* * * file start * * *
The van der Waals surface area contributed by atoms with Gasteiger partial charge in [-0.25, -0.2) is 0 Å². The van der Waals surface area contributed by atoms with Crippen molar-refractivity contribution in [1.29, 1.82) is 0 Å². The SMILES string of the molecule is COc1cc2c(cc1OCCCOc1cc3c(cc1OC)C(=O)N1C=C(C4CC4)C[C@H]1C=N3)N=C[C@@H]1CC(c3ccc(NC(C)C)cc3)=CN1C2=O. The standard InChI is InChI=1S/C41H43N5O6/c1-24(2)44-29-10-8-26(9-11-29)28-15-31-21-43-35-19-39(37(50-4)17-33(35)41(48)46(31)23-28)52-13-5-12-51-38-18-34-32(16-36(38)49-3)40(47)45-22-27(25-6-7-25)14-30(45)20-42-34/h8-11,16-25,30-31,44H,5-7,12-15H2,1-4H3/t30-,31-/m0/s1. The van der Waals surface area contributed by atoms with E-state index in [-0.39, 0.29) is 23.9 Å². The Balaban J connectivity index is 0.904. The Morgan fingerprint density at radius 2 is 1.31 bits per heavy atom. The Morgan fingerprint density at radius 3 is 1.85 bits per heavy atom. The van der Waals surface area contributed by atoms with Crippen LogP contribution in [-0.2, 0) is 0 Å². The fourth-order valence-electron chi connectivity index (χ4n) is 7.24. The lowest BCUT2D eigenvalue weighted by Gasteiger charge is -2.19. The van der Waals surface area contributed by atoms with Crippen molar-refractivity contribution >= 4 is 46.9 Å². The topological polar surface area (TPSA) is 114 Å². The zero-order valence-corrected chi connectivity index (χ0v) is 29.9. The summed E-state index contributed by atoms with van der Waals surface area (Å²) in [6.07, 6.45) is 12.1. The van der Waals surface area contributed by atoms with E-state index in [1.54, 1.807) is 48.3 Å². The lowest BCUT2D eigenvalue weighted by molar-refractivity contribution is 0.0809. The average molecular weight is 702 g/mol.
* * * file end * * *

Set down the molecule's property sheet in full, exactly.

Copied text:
The van der Waals surface area contributed by atoms with Gasteiger partial charge in [-0.25, -0.2) is 0 Å². The van der Waals surface area contributed by atoms with Crippen molar-refractivity contribution in [1.29, 1.82) is 0 Å². The SMILES string of the molecule is COc1cc2c(cc1OCCCOc1cc3c(cc1OC)C(=O)N1C=C(C4CC4)C[C@H]1C=N3)N=C[C@@H]1CC(c3ccc(NC(C)C)cc3)=CN1C2=O. The standard InChI is InChI=1S/C41H43N5O6/c1-24(2)44-29-10-8-26(9-11-29)28-15-31-21-43-35-19-39(37(50-4)17-33(35)41(48)46(31)23-28)52-13-5-12-51-38-18-34-32(16-36(38)49-3)40(47)45-22-27(25-6-7-25)14-30(45)20-42-34/h8-11,16-25,30-31,44H,5-7,12-15H2,1-4H3/t30-,31-/m0/s1. The van der Waals surface area contributed by atoms with E-state index in [-0.39, 0.29) is 23.9 Å². The Balaban J connectivity index is 0.904. The Morgan fingerprint density at radius 2 is 1.31 bits per heavy atom. The Morgan fingerprint density at radius 3 is 1.85 bits per heavy atom. The van der Waals surface area contributed by atoms with Crippen LogP contribution in [-0.2, 0) is 0 Å². The fourth-order valence-electron chi connectivity index (χ4n) is 7.24. The lowest BCUT2D eigenvalue weighted by Gasteiger charge is -2.19. The van der Waals surface area contributed by atoms with Crippen molar-refractivity contribution >= 4 is 46.9 Å². The topological polar surface area (TPSA) is 114 Å². The zero-order valence-corrected chi connectivity index (χ0v) is 29.9. The summed E-state index contributed by atoms with van der Waals surface area (Å²) in [6.07, 6.45) is 12.1. The van der Waals surface area contributed by atoms with E-state index in [1.54, 1.807) is 48.3 Å². The lowest BCUT2D eigenvalue weighted by molar-refractivity contribution is 0.0809. The average molecular weight is 702 g/mol.